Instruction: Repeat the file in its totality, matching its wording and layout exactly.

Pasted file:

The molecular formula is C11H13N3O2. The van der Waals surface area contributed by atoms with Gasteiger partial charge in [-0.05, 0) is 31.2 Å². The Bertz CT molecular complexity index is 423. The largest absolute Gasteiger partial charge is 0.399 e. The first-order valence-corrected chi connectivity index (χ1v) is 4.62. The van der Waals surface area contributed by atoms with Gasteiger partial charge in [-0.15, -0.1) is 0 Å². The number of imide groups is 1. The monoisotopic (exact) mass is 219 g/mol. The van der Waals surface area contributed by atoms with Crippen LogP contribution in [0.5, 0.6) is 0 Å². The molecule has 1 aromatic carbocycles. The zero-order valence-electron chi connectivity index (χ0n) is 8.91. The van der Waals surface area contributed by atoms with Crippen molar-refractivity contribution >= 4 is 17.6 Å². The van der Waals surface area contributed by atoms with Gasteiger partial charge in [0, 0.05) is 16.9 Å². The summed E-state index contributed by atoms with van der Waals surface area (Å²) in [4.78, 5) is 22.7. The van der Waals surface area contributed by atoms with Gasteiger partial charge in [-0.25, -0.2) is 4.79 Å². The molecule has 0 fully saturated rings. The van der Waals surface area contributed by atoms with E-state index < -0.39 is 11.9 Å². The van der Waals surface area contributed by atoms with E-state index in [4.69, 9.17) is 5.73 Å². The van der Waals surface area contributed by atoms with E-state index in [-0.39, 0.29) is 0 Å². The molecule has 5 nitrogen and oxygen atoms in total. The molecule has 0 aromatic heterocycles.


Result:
The molecular formula is C11H13N3O2. The van der Waals surface area contributed by atoms with Gasteiger partial charge in [-0.05, 0) is 31.2 Å². The Bertz CT molecular complexity index is 423. The largest absolute Gasteiger partial charge is 0.399 e. The first-order valence-corrected chi connectivity index (χ1v) is 4.62. The van der Waals surface area contributed by atoms with Gasteiger partial charge in [-0.15, -0.1) is 0 Å². The number of imide groups is 1. The monoisotopic (exact) mass is 219 g/mol. The van der Waals surface area contributed by atoms with Crippen LogP contribution in [0.5, 0.6) is 0 Å². The molecule has 1 aromatic carbocycles. The zero-order valence-electron chi connectivity index (χ0n) is 8.91. The van der Waals surface area contributed by atoms with Crippen molar-refractivity contribution >= 4 is 17.6 Å². The van der Waals surface area contributed by atoms with Gasteiger partial charge in [0, 0.05) is 16.9 Å². The summed E-state index contributed by atoms with van der Waals surface area (Å²) in [4.78, 5) is 22.7. The van der Waals surface area contributed by atoms with Gasteiger partial charge in [-0.25, -0.2) is 4.79 Å². The molecule has 0 fully saturated rings. The van der Waals surface area contributed by atoms with E-state index < -0.39 is 11.9 Å². The van der Waals surface area contributed by atoms with E-state index in [4.69, 9.17) is 5.73 Å². The van der Waals surface area contributed by atoms with E-state index in [-0.39, 0.29) is 0 Å². The molecule has 5 nitrogen and oxygen atoms in total. The molecule has 0 aromatic heterocycles.